McCready contemplating prosecuting Cunliffe

I’d say Graham McCready will end up prosecuting David Cunliffe, mainly because the Police have never acted on any complaint and there are more than 50 from 2008 and 2011 that remain untouched by Police.

Serial litigant Graham McCready has put Labour leader David Cunliffe on notice: if the police don’t prosecute him for breaking electoral rules, then he will.

McCready said Cunliffe could expect court action within six months.

Cunliffe is being investigated by the police after the Electoral Commission referred a tweet he sent on the day of the Christchurch East by-election, encouraged people to vote for Labour Candidate Poto Williams.

“If you are resident in Christchurch East don’t forget to vote today – for Labour and Poto Williams!” he wrote on Saturday.

Under Electoral Commission rules, no campaigning of any kind is allowed on election day.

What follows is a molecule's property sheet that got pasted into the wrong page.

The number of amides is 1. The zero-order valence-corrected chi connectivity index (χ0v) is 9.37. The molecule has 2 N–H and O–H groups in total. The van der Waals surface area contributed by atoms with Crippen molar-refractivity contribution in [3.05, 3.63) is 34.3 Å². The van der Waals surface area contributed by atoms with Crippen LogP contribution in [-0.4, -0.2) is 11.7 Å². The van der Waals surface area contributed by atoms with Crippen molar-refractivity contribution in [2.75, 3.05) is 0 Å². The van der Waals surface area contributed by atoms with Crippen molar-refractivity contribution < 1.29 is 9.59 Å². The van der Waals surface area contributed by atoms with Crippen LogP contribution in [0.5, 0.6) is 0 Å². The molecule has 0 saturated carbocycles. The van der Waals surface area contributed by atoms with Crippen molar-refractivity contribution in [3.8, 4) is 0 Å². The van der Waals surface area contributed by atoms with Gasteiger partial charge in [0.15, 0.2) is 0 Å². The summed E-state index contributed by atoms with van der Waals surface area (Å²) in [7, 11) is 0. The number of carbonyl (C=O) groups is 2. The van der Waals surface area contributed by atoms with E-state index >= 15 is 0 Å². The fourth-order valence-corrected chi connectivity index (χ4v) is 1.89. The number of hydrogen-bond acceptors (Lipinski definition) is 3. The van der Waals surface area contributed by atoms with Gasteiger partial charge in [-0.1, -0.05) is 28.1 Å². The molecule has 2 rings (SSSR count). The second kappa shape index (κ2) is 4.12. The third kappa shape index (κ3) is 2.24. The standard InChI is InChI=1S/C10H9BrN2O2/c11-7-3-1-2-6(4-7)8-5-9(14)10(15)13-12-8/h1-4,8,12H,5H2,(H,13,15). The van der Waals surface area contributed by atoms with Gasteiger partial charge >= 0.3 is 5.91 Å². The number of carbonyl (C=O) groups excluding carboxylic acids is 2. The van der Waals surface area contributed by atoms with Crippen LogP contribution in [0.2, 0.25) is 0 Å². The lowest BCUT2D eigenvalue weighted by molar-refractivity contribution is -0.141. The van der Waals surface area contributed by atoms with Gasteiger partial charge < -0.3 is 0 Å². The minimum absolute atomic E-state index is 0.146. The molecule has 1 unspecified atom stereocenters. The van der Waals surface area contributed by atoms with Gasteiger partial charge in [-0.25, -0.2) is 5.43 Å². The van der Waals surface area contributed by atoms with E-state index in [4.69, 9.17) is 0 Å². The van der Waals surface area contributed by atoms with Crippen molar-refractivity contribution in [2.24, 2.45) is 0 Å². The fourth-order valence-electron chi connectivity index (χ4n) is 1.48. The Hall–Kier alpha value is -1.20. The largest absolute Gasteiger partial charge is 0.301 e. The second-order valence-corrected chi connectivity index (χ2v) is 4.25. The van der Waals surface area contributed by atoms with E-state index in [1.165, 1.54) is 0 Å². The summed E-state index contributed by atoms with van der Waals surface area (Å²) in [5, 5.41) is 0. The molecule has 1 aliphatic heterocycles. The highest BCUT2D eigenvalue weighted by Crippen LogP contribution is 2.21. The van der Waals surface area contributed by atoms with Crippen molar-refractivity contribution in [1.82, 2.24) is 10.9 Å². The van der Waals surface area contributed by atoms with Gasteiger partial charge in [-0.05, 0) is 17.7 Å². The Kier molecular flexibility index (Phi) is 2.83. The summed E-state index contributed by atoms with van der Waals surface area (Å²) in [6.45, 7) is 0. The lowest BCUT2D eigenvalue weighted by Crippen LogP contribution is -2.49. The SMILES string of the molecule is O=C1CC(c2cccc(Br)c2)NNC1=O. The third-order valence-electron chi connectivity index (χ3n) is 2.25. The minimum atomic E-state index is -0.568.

Yesterday the commission announced it had referred Cunliffe to the police saying it believed he had breached the Electoral Act.

Police were yet to decide whether there were grounds for prosecution. 

The Police don’t get to decide that, it is up to the electoral Commission and they have referred it to Police FOR prosecution.

But McCready said if police took too long, then he would launch a private prosecution.

“I’ve diaried it for the end of May, because you have six months to make a prosecution,” McCready said.

“I don’t want to be in a situation like I was with [ACT leader John] Banks, where the police took a whole lot of time over deciding [whether to prosecute].”

Perhaps Graham McCready might also like to look at prosecuting Phil Goff for breaching suppression orders. The police there failed to prosecute.


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As much at home writing editorials as being the subject of them, Cam has won awards, including the Canon Media Award for his work on the Len Brown/Bevan Chuang story. When he’s not creating the news, he tends to be in it, with protagonists using the courts, media and social media to deliver financial as well as death threats.

They say that news is something that someone, somewhere, wants kept quiet. Cam Slater doesn’t do quiet and, as a result, he is a polarising, controversial but highly effective journalist who takes no prisoners.

He is fearless in his pursuit of a story.

Love him or loathe him, you can’t ignore him.

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